were not something I have had to deal perspective will be at the forefront of with before. our courses. Overall I’ve done ”There might be a better But I believe we alright in my religion should get some option for students to classes, but there are additional choice give them the religious in the content of some students who education without struggle. these classes. I like the idea of potentially breaking their The Brophy religion classes; I religious studies GPA.” think it is a great way is -Tanner Nypen ’15 curriculum to learn more about somewhat limited the history or even in flexibility due the basic content of to standards passed my religion. down from the U.S. Conference It also helps expand my of Catholic Bishops and other worldview. Catholic oversight groups. I understand as a Catholic school that I understand this means we must take

certain foundational classes. But if there is any wiggle room, we should take it. There is a wide variety of faith perspectives on campus, so perhaps we can learn about something that interests you personally or is about your personal beliefs. Let’s expand the religion electives to include a wider variety of faith perspectives. While this might be difficult to accomplish, I think it is a way to get more students feeling involved in the classes, which will hopefully help improve grades and learning.


Page 8 | May 2014

The Roundup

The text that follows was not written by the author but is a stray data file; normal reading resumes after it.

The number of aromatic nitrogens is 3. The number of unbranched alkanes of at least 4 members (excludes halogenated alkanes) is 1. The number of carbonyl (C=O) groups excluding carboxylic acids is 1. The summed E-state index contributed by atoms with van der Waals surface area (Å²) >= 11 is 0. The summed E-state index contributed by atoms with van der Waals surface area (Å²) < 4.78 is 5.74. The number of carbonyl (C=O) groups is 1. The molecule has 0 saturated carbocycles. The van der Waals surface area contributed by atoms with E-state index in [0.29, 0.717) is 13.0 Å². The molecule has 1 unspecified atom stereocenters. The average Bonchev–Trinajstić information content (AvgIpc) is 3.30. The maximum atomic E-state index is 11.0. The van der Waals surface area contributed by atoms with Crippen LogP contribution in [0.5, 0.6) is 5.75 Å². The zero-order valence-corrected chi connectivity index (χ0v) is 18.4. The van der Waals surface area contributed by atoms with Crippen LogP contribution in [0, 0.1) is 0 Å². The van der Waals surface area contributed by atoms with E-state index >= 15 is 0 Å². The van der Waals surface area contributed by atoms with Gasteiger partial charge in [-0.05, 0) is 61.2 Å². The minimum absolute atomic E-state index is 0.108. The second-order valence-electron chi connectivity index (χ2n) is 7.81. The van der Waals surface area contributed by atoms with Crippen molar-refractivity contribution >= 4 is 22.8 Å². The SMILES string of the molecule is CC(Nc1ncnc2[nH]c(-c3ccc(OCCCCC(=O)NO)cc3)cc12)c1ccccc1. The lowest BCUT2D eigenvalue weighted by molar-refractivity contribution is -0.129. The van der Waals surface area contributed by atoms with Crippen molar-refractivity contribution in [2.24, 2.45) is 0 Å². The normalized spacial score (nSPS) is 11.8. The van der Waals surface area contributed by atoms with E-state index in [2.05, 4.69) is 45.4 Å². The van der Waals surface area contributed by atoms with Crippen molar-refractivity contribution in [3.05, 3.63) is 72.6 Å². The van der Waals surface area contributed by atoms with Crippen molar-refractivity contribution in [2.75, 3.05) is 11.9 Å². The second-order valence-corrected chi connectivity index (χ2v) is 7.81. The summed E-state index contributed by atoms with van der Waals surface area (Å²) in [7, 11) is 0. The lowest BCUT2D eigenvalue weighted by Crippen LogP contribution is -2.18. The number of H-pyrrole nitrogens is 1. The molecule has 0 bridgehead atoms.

Students debate merits of religion, impact on society Religion strives to teach morality Religion is important to our society give time for the needy. because it consists as a basis for When we look at these services, morality and serves as a way to work they feed families and homeless who toward the betterment of are hungry, they put others. clothes on their backs if When students look they have none and they at the histories of many provide hospitality and religions, it is true that we more. see evidence of violence These organizations and unrest and pain. and others from around However, religion is the world stem from necessary to help regulate religious teachings and manage a sense or religious By Tanner Nypen ’15 of morality within figures from past The Roundup the followers of societies. faith. W i t h o u t For all the bad there is much more religion these organizations could good. cease to aid those in need due to the Ethics have a root in religion lack of people willing to help. whether or not you are religious. Again, you could argue that new Without this sense of morality that foundations would arise or that many religions provide, our world nonreligious people would go and would be in a sense of chaos. help those in need, but in our society Religions are necessary for these organizations are usually fostering and maintaining this sense founded on religious beliefs. of morality amongst its believers. But the ideals behind these In a world without morality the organizations are what would change, past ideals would eventually be and this idea that helping those in forgotten and leave a chaotic world need because of the background behind. faith would no longer be present, or Religions are also the basis for at least become secondary when it most of the charity and philanthropy needs to be the primary goal. services in our world. Without religious teachings, what Places like St. Vincent De Paul or purpose is there to help make our Andre House, as an example from world a better place if everyone could our backyard, would not exist just live thinking about themselves? without a religion present in our Ultimately, religions give purpose lives. to our actions, our needs and even These services are what keep those our ideals. in need of help functioning and provide others with the means to